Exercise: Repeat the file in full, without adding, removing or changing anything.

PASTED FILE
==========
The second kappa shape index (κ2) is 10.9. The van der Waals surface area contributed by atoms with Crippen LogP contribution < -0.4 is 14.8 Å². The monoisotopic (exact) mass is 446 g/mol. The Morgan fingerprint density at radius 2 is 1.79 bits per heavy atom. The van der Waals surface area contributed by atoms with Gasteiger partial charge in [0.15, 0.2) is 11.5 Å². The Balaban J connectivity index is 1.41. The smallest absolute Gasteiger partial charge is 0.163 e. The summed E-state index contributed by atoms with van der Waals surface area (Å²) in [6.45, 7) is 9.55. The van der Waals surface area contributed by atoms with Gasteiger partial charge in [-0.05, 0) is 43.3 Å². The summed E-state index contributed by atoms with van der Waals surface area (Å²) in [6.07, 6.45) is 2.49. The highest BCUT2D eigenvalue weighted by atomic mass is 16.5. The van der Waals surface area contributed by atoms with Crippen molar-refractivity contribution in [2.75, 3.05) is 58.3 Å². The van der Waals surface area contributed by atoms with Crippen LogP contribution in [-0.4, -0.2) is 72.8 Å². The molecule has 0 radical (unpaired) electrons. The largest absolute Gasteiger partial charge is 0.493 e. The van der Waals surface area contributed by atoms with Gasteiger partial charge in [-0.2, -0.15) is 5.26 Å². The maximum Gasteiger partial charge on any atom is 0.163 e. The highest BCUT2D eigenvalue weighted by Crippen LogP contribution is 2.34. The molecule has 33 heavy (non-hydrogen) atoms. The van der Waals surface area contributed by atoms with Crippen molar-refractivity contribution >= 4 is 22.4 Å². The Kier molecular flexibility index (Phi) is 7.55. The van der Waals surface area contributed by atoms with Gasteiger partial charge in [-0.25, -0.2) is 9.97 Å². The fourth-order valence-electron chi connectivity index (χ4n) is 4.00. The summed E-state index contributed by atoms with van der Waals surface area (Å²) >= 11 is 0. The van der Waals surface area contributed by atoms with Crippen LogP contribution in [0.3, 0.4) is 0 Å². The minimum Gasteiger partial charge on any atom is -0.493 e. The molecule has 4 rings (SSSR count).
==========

The second kappa shape index (κ2) is 10.9. The van der Waals surface area contributed by atoms with Crippen LogP contribution < -0.4 is 14.8 Å². The monoisotopic (exact) mass is 446 g/mol. The Morgan fingerprint density at radius 2 is 1.79 bits per heavy atom. The van der Waals surface area contributed by atoms with Gasteiger partial charge in [0.15, 0.2) is 11.5 Å². The Balaban J connectivity index is 1.41. The smallest absolute Gasteiger partial charge is 0.163 e. The summed E-state index contributed by atoms with van der Waals surface area (Å²) in [6.45, 7) is 9.55. The van der Waals surface area contributed by atoms with Gasteiger partial charge in [-0.05, 0) is 43.3 Å². The summed E-state index contributed by atoms with van der Waals surface area (Å²) in [6.07, 6.45) is 2.49. The highest BCUT2D eigenvalue weighted by atomic mass is 16.5. The van der Waals surface area contributed by atoms with Crippen molar-refractivity contribution in [2.75, 3.05) is 58.3 Å². The van der Waals surface area contributed by atoms with Crippen LogP contribution in [-0.4, -0.2) is 72.8 Å². The molecule has 0 radical (unpaired) electrons. The largest absolute Gasteiger partial charge is 0.493 e. The van der Waals surface area contributed by atoms with Gasteiger partial charge in [-0.2, -0.15) is 5.26 Å². The maximum Gasteiger partial charge on any atom is 0.163 e. The highest BCUT2D eigenvalue weighted by Crippen LogP contribution is 2.34. The molecule has 33 heavy (non-hydrogen) atoms. The van der Waals surface area contributed by atoms with Crippen molar-refractivity contribution >= 4 is 22.4 Å². The Kier molecular flexibility index (Phi) is 7.55. The van der Waals surface area contributed by atoms with Gasteiger partial charge in [-0.25, -0.2) is 9.97 Å². The fourth-order valence-electron chi connectivity index (χ4n) is 4.00. The summed E-state index contributed by atoms with van der Waals surface area (Å²) >= 11 is 0. The van der Waals surface area contributed by atoms with Crippen LogP contribution in [0.3, 0.4) is 0 Å². The minimum Gasteiger partial charge on any atom is -0.493 e. The molecule has 4 rings (SSSR count).